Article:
There is almost a hint of apology from Don Foster, the Liberal Democrat education spokesman, about the party's central pledge to raise money from taxes to pay for improved schools and colleges.
It has become distinctly unfashionable to suggest the tax system should be used to redistribute wealth. The latest Labour politician to put the case that the aspirations of a growing middle class preclude tax increases to pay for welfare benefits is David Blunkett, Labour's education spokesman.
He told an audience in Birmingham last week that the voters in 1992 rejected the notion that government could claw back cash in order to fund pension and child benefit changes which they could not see as being directly beneficial to themselves and their family.
The Liberal Democrats will be the only party going into the election promising higher taxes, and they are intent on stressing the increases will amount to only 45p a week for the average taxpayer.
The promise is that an extra #163;10 billion would be spent by the Liberal Democrats over five years of government. The same commitment was given before the last election, but Mr Foster has produced detailed breakdowns for the money's destination.
Around half would pay for smaller classes in primary schools, high quality pre-school education, and new books and equipment for schools. According to Mr Foster, the costings on smaller classes are more realistic than those of Labour. The Liberal Democrats estimate it would cost around #163;1.2 billion over five years to reduce all primary classes down to 30 or fewer. Mr Foster does not believe Labour could deliver its commitment to smaller classes for five to seven-year-olds by re-directing money from the assisted places scheme.
The Liberal Democrats envisage spending rising from around #163;90 million in the first year to #163;420 million after four years. The figures take account of the cost of training the extra teachers, but not the cost of buildings.
Similar sums will be needed to pay for expansion of pre-school education. Mr Foster would simply scrap nursery vouchers and require local authorities to ensure there are places for all three and four-year-olds whose parents want them to have nursery education.
Spending would rise from #163;99 million in the first year to #163;488 million in the fifth - the figures assume that all four-year-olds would take up a place, and 80 per cent of three-year-olds.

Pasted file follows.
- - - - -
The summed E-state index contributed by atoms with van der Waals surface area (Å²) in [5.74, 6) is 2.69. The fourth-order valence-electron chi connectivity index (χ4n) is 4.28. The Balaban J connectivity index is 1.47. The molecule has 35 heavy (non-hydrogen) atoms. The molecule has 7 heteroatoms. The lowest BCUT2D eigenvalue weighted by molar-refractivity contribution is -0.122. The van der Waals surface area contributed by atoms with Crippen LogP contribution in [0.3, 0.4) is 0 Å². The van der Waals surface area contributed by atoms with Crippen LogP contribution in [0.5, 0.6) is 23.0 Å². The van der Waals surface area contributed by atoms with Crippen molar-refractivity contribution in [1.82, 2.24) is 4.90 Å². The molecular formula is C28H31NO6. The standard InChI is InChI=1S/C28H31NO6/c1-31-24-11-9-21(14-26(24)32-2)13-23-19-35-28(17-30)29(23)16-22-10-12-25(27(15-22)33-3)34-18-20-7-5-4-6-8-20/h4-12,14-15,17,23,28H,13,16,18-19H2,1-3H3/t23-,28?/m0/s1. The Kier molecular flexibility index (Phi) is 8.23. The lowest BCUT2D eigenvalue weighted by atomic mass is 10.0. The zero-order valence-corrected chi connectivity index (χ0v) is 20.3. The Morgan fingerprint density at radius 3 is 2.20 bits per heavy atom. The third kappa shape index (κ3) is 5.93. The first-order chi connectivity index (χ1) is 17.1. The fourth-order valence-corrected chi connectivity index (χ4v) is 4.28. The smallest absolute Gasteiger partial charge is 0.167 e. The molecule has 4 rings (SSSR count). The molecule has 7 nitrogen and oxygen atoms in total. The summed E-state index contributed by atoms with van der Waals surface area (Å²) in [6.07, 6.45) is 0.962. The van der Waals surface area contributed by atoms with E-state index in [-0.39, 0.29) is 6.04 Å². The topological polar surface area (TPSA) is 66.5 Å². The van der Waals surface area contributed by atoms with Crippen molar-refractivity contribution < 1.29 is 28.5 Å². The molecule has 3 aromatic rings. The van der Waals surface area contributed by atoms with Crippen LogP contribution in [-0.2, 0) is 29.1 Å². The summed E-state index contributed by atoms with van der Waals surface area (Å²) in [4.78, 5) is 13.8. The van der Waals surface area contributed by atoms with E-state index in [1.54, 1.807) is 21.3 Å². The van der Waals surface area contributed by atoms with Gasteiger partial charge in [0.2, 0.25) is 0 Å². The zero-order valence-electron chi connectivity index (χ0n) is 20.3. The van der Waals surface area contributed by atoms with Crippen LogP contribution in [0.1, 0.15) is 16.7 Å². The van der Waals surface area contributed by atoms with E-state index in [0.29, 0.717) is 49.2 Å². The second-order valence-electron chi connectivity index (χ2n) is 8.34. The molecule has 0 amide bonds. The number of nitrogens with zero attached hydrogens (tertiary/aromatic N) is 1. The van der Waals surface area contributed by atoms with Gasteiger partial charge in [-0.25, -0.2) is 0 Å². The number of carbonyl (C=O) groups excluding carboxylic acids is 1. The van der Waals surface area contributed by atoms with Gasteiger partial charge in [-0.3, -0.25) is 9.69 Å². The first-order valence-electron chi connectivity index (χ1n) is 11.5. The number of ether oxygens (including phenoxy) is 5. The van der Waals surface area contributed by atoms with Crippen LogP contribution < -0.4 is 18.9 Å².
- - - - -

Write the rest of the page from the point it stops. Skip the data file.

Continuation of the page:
There is the same precision in the five-year spending plan for books and equipment. The Liberal Democrats would double spending to #163;626 million in the first year and the sums would reduce down to #163;135 million by the end of a term of government.
A substantial share of the #163;10 billion would be required to fund the Liberal Democrats' ambitious plans for training; additional support for further education and to provide for higher education. Those figures are to be produced in the next few weeks.
This time round, Mr Foster is producing detailed costings because he has tired of the accusation that the Liberal Democrats have an elastic approach to what their #163;10 billion might buy - that creative accounting allows them to spend the money many times over.
It is perhaps more a mark of how far Labour has shifted its policies that there is such a gap between the two centre-left parties. As well as increasing tax levels to pay for improvements in education, the Liberal Democrats would return grant-maintained schools to local education authorities and scrap exam league tables.
There is much in Mr Foster's approach that meets approval from a beleaguered teaching force. He wants to see a slimmed down national curriculum and he wants politicians to stop telling teachers how to teach.
More fundamentally, he insists it is dishonest of politicians to will the ends - higher achievement in schools - without producing the means. He cites the findings of the Office for Standards in Education on the adverse effects of book and equipment shortages in schools.
However, Mr Foster admits to being uncertain about whether Labour is correct in its assumption that the aspiring classes are no longer willing to forfeit part of their income to fund improvements in services from which they gain no direct benefit.
He says: "Payment of income tax is a subscription to a civilised society. It is only fair that payment for services should be required in relation to ability to pay."
Critics maintain that spending promises are easy for the Liberal Democrats to make because they will not win enough seats to form the next government.